Docker 1.12 introduced Services. A replicated, distributed and load balanced service can be easily created using
docker service create command. A “desired state” of the application, such as run 3 containers of Couchbase, is provided and the self-healing Docker engine ensures that that many containers are running in the cluster. If a container goes down, another container is started.
If a node goes down, containers on that node are started on a different node. This blog will show how to setup a Couchbase cluster using Docker Services. Many thanks to @marcosnils, another fellow Docker Captain,
to help me debug the networking!
A cluster of Couchbase Servers is typically deployed on commodity servers. Couchbase Server has a peer-to-peer topology where all the nodes are equal and communicate to each other on demand. There is no concept of master nodes, slave nodes, config nodes,
name nodes, head nodes, etc, and all the software loaded on each node is identical. It allows the nodes to be added or removed without considering their “type”. This model works particularly well with cloud infrastructure in general.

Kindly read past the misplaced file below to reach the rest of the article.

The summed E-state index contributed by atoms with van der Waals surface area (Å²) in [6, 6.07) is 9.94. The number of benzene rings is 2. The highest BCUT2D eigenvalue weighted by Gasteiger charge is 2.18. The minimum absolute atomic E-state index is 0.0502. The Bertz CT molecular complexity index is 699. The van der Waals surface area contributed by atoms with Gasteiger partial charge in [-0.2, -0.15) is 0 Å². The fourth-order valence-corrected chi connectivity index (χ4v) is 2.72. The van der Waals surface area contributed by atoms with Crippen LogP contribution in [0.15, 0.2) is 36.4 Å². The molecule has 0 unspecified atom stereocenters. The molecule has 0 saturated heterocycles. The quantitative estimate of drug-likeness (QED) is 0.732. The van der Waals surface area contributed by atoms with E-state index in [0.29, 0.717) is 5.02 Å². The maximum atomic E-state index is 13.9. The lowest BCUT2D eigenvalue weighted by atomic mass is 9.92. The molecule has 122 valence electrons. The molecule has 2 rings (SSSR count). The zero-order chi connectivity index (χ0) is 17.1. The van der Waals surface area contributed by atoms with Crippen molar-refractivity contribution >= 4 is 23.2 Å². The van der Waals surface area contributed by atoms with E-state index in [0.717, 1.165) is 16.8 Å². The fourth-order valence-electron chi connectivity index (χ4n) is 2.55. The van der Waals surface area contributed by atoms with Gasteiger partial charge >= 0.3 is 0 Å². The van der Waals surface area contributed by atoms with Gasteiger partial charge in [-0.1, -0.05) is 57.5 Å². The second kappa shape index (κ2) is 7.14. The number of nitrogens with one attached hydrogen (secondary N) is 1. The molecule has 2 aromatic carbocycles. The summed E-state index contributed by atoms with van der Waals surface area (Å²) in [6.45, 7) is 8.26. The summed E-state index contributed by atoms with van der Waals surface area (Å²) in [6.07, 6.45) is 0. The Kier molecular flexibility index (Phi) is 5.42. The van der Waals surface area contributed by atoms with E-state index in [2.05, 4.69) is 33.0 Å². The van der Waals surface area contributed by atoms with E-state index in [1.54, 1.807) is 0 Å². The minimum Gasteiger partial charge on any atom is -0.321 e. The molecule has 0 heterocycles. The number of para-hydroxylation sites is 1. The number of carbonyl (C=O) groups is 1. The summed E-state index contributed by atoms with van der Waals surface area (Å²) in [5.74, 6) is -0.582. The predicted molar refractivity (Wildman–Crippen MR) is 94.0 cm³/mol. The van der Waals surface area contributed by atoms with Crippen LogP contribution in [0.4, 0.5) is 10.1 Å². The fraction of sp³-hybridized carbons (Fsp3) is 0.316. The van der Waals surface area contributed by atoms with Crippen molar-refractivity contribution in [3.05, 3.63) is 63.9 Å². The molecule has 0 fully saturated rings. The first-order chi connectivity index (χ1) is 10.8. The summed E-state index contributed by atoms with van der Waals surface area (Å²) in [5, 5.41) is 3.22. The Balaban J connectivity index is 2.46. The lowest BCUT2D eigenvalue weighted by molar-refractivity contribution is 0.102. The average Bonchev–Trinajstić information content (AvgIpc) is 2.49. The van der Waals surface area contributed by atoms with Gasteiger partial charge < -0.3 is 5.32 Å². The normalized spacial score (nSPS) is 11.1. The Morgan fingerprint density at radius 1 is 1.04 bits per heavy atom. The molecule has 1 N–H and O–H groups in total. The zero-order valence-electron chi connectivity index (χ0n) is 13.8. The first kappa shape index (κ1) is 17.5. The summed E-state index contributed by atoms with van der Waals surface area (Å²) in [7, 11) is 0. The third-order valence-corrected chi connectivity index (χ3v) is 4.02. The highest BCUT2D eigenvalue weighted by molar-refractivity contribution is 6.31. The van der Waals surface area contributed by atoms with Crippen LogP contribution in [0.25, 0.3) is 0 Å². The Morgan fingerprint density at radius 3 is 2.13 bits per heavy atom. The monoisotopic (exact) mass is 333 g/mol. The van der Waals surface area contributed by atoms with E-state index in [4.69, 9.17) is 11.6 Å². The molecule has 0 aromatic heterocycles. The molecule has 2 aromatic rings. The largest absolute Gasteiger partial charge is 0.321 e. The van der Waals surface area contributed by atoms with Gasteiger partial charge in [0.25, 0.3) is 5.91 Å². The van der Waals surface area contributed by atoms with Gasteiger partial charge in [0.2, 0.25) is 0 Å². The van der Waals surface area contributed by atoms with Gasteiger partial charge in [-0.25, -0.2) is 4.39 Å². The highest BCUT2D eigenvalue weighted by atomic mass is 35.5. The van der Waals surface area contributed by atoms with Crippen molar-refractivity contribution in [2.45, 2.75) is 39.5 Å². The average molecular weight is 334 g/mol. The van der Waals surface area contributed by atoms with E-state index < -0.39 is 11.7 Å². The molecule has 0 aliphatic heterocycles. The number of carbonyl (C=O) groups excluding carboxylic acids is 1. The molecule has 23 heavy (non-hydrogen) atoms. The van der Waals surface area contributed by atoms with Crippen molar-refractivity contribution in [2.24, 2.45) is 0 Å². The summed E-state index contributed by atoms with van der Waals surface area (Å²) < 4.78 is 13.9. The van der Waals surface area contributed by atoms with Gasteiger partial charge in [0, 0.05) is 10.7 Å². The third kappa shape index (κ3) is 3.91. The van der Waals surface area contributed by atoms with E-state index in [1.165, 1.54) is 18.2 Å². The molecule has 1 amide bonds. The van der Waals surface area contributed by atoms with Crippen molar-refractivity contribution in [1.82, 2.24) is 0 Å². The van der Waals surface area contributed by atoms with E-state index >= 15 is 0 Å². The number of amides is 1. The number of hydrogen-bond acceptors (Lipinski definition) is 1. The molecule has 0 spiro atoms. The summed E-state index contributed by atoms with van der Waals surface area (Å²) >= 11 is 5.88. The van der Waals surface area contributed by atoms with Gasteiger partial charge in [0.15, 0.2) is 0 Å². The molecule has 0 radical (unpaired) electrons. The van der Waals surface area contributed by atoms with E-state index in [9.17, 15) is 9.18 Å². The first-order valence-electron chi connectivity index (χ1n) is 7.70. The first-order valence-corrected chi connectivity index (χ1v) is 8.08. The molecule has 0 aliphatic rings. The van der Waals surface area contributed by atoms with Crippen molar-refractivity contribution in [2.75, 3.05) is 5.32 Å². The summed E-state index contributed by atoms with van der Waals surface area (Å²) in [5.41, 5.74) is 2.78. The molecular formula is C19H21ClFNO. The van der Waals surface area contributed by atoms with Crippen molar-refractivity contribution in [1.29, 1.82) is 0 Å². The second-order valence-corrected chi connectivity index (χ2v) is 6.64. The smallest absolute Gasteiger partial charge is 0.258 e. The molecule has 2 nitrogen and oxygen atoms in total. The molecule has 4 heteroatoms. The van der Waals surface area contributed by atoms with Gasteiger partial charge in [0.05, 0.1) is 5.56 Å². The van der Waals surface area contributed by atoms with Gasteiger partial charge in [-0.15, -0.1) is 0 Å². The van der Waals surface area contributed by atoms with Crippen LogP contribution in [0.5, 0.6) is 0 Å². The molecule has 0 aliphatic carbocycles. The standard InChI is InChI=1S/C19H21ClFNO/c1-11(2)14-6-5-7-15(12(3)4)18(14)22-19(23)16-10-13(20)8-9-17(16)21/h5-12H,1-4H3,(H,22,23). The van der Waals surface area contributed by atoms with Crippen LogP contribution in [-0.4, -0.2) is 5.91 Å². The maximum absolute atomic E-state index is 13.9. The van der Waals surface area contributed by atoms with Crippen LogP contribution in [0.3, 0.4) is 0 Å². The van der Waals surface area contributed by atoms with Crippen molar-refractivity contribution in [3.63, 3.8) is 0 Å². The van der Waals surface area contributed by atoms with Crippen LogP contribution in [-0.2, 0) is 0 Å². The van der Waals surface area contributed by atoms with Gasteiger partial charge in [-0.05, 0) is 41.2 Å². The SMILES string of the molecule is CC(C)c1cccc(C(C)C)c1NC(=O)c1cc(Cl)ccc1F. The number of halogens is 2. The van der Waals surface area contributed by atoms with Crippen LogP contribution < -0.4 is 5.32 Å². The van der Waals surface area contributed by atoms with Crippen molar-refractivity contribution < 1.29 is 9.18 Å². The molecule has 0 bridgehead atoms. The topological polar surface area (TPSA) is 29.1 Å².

- Start Couchbase: Start n Couchbase servers
- Create cluster: Pick any server, and add all other servers to it to create the cluster
- Rebalance cluster: Rebalance the cluster so that data is distributed across the cluster
be accessible from outside the cluster.
Setup Swarm Mode on Ubuntu
- Launch an Ubuntu instance on Amazon. This blog used
mx4.largesize for the AMI.
- Install Docker:
1curl -sSL https://get.docker.com/ | sh
- Docker Swarm mode is an optional feature and need to be explicitly enabled. Initialize Swarm mode:
1docker swarm init
Create Couchbase “master” Service
- Create an overlay network:
1docker network create -d overlay couchbase
This is required so that multiple Couchbase Docker containers in the cluster can talk to each other.
- Create a “master” service:
1docker service create --name couchbase-master -p 8091:8091 --replicas 1 --network couchbase -e TYPE=MASTER arungupta/couchbase:swarmThis image is created using the Dockerfile here. This Dockerfile uses a configuration script to
configure the base Couchbase Docker image. First, it uses Couchbase REST API to setup memory quota, setup index, data and
query services, security credentials, and loads a sample data bucket. Then, it invokes the appropriate Couchbase CLI commands to add the